Michelangelo’s paintings in the Sistine Chapel, his sculpture “David” in Florence, and his “Pietà” at St. Peter’s Basilica in Rome are among the most admired works of art in the world. Over the centuries, Michelangelo’s life has been the subject of many biographies, but it was not until John Addington Symonds’ “The Life of Michelangelo Buonarroti,” in 1893, that a biographer had complete access to the artist’s family archives.
The Buonarroti material was to be available to the public with the passing of the last family member, but even when that event occurred, material from the archives remained closely guarded by the Italian government.
Predisposed to Symonds for his scholarship on Renaissance art, the government gave Symonds access to the Buonarroti archives in the 1880s, the first independent scholar so honored.
Symonds produced the first documented biography of Michelangelo. His expertise as a historian and critic gives added depth to this biography, and it is here that the public first learned that translations of Michelangelo’s poetry had been altered to mask the artist’s sexuality.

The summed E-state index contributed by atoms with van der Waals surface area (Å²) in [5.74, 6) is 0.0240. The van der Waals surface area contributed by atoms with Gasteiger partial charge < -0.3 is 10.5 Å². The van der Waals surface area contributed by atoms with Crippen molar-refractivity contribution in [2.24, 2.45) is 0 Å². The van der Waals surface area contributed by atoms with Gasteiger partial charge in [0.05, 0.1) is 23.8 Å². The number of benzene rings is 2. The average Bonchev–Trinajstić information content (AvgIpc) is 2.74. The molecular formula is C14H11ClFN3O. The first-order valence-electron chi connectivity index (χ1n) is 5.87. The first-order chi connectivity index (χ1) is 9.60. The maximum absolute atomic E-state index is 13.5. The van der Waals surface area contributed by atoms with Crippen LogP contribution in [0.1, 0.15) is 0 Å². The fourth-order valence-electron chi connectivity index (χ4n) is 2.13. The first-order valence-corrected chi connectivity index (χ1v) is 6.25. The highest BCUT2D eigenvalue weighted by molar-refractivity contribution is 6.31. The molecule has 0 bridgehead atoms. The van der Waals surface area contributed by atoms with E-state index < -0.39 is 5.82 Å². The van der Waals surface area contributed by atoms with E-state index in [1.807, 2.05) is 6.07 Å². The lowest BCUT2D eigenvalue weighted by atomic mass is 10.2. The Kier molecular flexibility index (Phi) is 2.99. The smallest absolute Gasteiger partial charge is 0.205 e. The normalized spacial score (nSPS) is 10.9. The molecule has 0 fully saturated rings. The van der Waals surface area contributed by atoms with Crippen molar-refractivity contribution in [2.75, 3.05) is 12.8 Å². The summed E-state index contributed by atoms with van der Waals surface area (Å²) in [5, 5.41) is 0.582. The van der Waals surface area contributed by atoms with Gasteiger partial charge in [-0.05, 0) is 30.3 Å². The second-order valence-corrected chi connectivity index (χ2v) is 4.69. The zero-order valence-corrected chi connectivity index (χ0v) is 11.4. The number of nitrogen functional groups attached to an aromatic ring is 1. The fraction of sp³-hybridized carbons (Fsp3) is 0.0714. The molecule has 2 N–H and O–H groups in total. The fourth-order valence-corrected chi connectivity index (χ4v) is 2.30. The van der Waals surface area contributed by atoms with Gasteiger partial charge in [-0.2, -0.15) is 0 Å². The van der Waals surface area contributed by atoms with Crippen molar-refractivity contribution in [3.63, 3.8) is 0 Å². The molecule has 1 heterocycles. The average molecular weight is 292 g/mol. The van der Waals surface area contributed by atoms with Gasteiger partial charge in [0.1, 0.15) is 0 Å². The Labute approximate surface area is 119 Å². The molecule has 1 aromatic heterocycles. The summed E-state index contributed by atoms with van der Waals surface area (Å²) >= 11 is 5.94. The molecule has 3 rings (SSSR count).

Yet this great work has largely been forgotten by students of Michelangelo.
In this new two-volume edition, Yale University art historian Creighton E. Gilbert reintroduces Symonds’ masterful study. In his introduction, Gilbert discusses the historical context in which the biography appeared and provides a sketch of Symonds’ life as a historian and art critic who worked rigorously to promote the contributions of gay artists and scholars. Gilbert then proceeds with an appreciation of “The Life of Michelangelo Buonarroti” for its scholarly and literary merits.
—University of Pennsylvania Press
Originally published on May 9, 2002